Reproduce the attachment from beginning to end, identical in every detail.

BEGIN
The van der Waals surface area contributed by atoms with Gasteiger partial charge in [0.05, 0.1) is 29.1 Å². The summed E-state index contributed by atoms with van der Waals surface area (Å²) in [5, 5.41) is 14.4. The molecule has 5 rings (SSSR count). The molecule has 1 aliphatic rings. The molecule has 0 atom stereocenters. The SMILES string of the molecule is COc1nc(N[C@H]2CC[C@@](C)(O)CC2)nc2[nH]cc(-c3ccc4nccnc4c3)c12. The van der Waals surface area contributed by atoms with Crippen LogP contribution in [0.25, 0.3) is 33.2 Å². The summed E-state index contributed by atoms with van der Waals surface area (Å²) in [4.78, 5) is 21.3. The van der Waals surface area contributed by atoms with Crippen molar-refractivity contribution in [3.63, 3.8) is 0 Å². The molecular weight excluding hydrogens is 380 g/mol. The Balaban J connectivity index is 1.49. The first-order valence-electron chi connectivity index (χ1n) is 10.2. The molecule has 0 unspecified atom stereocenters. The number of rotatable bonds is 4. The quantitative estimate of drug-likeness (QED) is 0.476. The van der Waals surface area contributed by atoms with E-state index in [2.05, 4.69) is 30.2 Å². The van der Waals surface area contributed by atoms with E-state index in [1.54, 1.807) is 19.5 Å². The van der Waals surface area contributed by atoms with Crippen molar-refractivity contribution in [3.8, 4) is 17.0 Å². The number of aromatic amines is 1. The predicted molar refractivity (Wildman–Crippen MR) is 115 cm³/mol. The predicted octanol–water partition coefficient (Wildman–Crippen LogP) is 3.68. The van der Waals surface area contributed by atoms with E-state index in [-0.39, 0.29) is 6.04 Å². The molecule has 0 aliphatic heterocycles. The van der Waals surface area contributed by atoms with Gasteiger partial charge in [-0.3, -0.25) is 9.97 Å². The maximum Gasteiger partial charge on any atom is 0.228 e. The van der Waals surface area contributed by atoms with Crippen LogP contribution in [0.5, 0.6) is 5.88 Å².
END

The van der Waals surface area contributed by atoms with Gasteiger partial charge in [0.05, 0.1) is 29.1 Å². The summed E-state index contributed by atoms with van der Waals surface area (Å²) in [5, 5.41) is 14.4. The molecule has 5 rings (SSSR count). The molecule has 1 aliphatic rings. The molecule has 0 atom stereocenters. The SMILES string of the molecule is COc1nc(N[C@H]2CC[C@@](C)(O)CC2)nc2[nH]cc(-c3ccc4nccnc4c3)c12. The van der Waals surface area contributed by atoms with Crippen LogP contribution in [0.25, 0.3) is 33.2 Å². The summed E-state index contributed by atoms with van der Waals surface area (Å²) in [4.78, 5) is 21.3. The van der Waals surface area contributed by atoms with Crippen molar-refractivity contribution in [3.63, 3.8) is 0 Å². The molecular weight excluding hydrogens is 380 g/mol. The Balaban J connectivity index is 1.49. The first-order valence-electron chi connectivity index (χ1n) is 10.2. The molecule has 0 unspecified atom stereocenters. The number of rotatable bonds is 4. The quantitative estimate of drug-likeness (QED) is 0.476. The van der Waals surface area contributed by atoms with E-state index in [2.05, 4.69) is 30.2 Å². The van der Waals surface area contributed by atoms with E-state index in [1.54, 1.807) is 19.5 Å². The van der Waals surface area contributed by atoms with Crippen molar-refractivity contribution in [3.8, 4) is 17.0 Å². The number of aromatic amines is 1. The predicted molar refractivity (Wildman–Crippen MR) is 115 cm³/mol. The predicted octanol–water partition coefficient (Wildman–Crippen LogP) is 3.68. The van der Waals surface area contributed by atoms with E-state index in [-0.39, 0.29) is 6.04 Å². The molecule has 0 aliphatic heterocycles. The van der Waals surface area contributed by atoms with Gasteiger partial charge in [-0.3, -0.25) is 9.97 Å². The maximum Gasteiger partial charge on any atom is 0.228 e. The van der Waals surface area contributed by atoms with Crippen LogP contribution in [0.5, 0.6) is 5.88 Å².